Your brother, He came over to you. He carried you in His arms from the out to the Inn. There, He poured Himself out into oil and wine to heal your wounded hopes. He took onto Himself all your wrong choices, your wasted time, your undone good deeds towards others. He uncovered His back to take their torrential lashing, while protecting you from their merciless beating. And when your debt of death asked for your life, He paid it all in cash, He paid it out in love. That was the only currency He had. The money changers took all that love and exchanged it for 30 pieces of silver. They tried to cheat Him out of His extravagant love for you, to put a price on how much He loves you. But He refused to accept the transaction, saying your value greatly exceeds any monetary price, so He kept on giving. He piled on all His miracles, all His unselfish acts of mercy and grace towards humanity. But they were still covetous for more.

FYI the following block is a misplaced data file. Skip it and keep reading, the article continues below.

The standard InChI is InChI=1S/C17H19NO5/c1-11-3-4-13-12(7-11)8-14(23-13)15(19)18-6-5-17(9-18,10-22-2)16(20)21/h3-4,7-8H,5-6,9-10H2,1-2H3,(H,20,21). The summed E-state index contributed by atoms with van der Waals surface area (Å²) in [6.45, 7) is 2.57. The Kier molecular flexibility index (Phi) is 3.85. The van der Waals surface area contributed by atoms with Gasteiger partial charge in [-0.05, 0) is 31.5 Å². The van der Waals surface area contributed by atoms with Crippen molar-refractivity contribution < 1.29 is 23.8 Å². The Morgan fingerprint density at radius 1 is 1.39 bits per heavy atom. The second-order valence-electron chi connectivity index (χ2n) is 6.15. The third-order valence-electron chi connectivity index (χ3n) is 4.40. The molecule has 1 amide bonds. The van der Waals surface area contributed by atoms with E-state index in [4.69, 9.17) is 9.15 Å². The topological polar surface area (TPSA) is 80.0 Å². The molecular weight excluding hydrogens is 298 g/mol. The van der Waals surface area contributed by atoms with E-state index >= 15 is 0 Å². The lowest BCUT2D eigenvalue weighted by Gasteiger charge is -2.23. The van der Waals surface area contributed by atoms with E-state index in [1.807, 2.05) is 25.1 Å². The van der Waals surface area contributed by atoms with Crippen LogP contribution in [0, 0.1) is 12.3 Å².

When they took his robe, He have them His righteousness too. When they pierced his feet, He gave them His hands too, to bury away in His body your trespassing. And when in the end they took His life, He gave them His eternity too. He didn’t stop giving, until He gave it all. It took all of Him to redeem you; Just so you might, just might, come back home once more. And live again as My daughter, as My beloved child.”

“Abba, I am not worthy . . .”

“Shhh, don’t cry my daughter. Let me wipe away the tears from your yesterdays. You are home now. And here shall be no more death, neither sorrow, nor crying, neither shall there be any more pain: for the former things are passed away. Let us eat, and be merry: For you, my daughter, were dead and are alive again. You were lost and now are found.” 

Denisa Selagea is a full-time mum, part-time dentist and quarter-time writer. She attends Yarra Valley Church, Victoria.